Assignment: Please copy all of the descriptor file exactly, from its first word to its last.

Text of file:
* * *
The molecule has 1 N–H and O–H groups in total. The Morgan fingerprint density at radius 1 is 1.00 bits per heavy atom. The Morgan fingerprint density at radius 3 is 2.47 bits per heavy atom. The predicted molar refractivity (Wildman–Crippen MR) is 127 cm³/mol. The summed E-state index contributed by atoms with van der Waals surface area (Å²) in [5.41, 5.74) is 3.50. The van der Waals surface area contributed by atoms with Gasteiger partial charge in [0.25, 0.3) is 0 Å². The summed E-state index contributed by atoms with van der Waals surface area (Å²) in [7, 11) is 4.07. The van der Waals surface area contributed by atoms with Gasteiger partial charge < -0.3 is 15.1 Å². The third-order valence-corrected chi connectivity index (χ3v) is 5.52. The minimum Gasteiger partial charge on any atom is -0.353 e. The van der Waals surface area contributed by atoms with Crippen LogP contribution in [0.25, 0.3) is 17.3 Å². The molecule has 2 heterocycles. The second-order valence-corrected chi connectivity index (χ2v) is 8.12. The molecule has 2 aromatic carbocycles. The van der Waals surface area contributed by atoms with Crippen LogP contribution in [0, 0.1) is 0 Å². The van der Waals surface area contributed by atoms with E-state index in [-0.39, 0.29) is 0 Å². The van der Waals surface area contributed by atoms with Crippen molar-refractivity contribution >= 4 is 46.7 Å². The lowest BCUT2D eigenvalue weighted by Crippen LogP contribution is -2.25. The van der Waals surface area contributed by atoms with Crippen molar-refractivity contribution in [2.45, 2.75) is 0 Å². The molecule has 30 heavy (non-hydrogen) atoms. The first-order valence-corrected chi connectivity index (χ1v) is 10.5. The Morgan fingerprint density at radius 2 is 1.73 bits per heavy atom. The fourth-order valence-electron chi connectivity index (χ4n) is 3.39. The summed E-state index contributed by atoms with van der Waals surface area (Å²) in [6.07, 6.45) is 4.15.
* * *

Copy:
The molecule has 1 N–H and O–H groups in total. The Morgan fingerprint density at radius 1 is 1.00 bits per heavy atom. The Morgan fingerprint density at radius 3 is 2.47 bits per heavy atom. The predicted molar refractivity (Wildman–Crippen MR) is 127 cm³/mol. The summed E-state index contributed by atoms with van der Waals surface area (Å²) in [5.41, 5.74) is 3.50. The van der Waals surface area contributed by atoms with Gasteiger partial charge in [0.25, 0.3) is 0 Å². The summed E-state index contributed by atoms with van der Waals surface area (Å²) in [7, 11) is 4.07. The van der Waals surface area contributed by atoms with Gasteiger partial charge < -0.3 is 15.1 Å². The third-order valence-corrected chi connectivity index (χ3v) is 5.52. The minimum Gasteiger partial charge on any atom is -0.353 e. The van der Waals surface area contributed by atoms with Crippen LogP contribution in [0.25, 0.3) is 17.3 Å². The molecule has 2 heterocycles. The second-order valence-corrected chi connectivity index (χ2v) is 8.12. The molecule has 2 aromatic carbocycles. The van der Waals surface area contributed by atoms with Crippen LogP contribution in [0, 0.1) is 0 Å². The van der Waals surface area contributed by atoms with E-state index in [-0.39, 0.29) is 0 Å². The van der Waals surface area contributed by atoms with Crippen molar-refractivity contribution >= 4 is 46.7 Å². The lowest BCUT2D eigenvalue weighted by Crippen LogP contribution is -2.25. The van der Waals surface area contributed by atoms with Crippen molar-refractivity contribution in [2.45, 2.75) is 0 Å². The molecule has 30 heavy (non-hydrogen) atoms. The first-order valence-corrected chi connectivity index (χ1v) is 10.5. The Morgan fingerprint density at radius 2 is 1.73 bits per heavy atom. The fourth-order valence-electron chi connectivity index (χ4n) is 3.39. The summed E-state index contributed by atoms with van der Waals surface area (Å²) in [6.07, 6.45) is 4.15.